Child sleep: Put preschool bedtime problems to rest
Consider common preschool bedtime problems — and what to do about them. The result could be a good night's sleep for the entire family.By Mayo Clinic Staff
You're past middle-of-the-night feedings and diaper changes, but a good night's sleep is still elusive. Maybe bedtime has turned into a battle of wills, or you're struggling to get your preschooler to stay in bed all night.
Consider these simple strategies to put the most common bedtime problems to rest — starting tonight!
The problem: Bedtime is chaotic
The scenario: You feel rushed or stressed when you put your child to bed.
The solution: Make bedtime a priority. A predictable, calming bedtime routine is key to a good night's sleep.
Avoid active play and electronic devices, which are stimulating. You might give your child a bath and read stories. Talk about the day. Play soothing bedtime music. Then tuck your child into bed drowsy but awake and say good night.
Experiment to find what works best for you — but once you settle on a routine, follow it every night. This will help your child know what to expect and establish healthy sleep patterns.
The problem: Your child doesn't want to go to bed
The scenario: It's bedtime, but your child wants to stay up.
The solution: If your child can hear talking, laughing or sounds from electronics, it's easy to see how he or she would want to stay up. To ease the transition to bedtime, turn off or put away electronics and keep things quiet around bedtime. Sleep might be more appealing if everyone slows down before bedtime.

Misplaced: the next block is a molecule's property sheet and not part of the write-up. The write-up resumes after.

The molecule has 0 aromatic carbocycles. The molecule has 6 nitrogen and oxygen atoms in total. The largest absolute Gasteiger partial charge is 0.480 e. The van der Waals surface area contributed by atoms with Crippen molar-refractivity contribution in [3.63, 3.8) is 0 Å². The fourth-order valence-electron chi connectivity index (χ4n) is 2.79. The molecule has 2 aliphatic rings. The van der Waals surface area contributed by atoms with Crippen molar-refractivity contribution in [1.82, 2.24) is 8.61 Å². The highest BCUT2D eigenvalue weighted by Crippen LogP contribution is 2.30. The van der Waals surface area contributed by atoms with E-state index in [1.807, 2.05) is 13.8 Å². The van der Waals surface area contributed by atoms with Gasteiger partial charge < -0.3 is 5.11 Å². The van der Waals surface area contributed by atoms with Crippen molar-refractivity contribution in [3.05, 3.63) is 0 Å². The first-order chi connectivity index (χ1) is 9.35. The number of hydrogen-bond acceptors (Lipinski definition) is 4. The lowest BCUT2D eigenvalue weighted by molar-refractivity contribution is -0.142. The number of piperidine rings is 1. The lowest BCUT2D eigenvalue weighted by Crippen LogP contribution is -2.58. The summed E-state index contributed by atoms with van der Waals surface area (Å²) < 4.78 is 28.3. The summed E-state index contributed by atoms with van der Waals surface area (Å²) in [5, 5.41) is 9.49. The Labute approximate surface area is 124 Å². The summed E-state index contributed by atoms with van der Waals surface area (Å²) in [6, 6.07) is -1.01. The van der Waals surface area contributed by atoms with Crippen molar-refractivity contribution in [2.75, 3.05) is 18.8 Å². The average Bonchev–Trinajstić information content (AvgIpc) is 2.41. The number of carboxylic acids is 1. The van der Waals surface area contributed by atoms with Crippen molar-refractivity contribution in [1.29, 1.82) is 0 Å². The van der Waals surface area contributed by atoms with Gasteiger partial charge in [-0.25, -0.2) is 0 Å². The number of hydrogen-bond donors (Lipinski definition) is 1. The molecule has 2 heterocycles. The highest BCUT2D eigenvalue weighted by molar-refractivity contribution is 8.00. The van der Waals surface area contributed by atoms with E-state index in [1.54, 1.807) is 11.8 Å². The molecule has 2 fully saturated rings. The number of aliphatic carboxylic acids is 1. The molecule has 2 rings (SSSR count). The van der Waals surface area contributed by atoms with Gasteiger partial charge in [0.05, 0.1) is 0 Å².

The problem: Your child won't fall asleep alone
The scenario: Your child needs you to stay in the room until he or she falls asleep.
The solution: To encourage your child to fall asleep alone, help him or her feel secure. Start with a calming bedtime routine. Then offer a comfort object, such as a favorite stuffed animal or blanket. Turn on a night light or leave the bedroom door open if it will help your child feel better. Make sure your child is safe and well and leave the room.
Avoid returning to your child's room if he or she calls out to you. Try to allow your child to sort out how to get to sleep. Remember that you're helping your child learn to fall asleep alone. If you give in and continue appearing at his or her bedside or climb into bed with your child, that's what your child will remember — and probably expect the next night.
Alternatively, you can try to wean your child off of your support by waiting progressively longer periods before checking on him or her. When checking, keep the visit to a minute or two. Offer your child reassurance and a light pat — no cuddling.
Nov. 04, 2017
See more In-depth
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- Owens JA. Behavioral sleep problems in children. https://www.uptodate.com/contents/search. Accessed Oct. 13, 2017.
- Sleep problems in children. American Academy of Pediatrics. https://patiented.solutions.aap.org/handout.aspx?gbosid=156710. Accessed Oct. 13, 2017.
- Wise MS, et al. Assessment of sleep disorders in children. http://www.uptodate.com/contents/search. Accessed Oct. 13, 2017.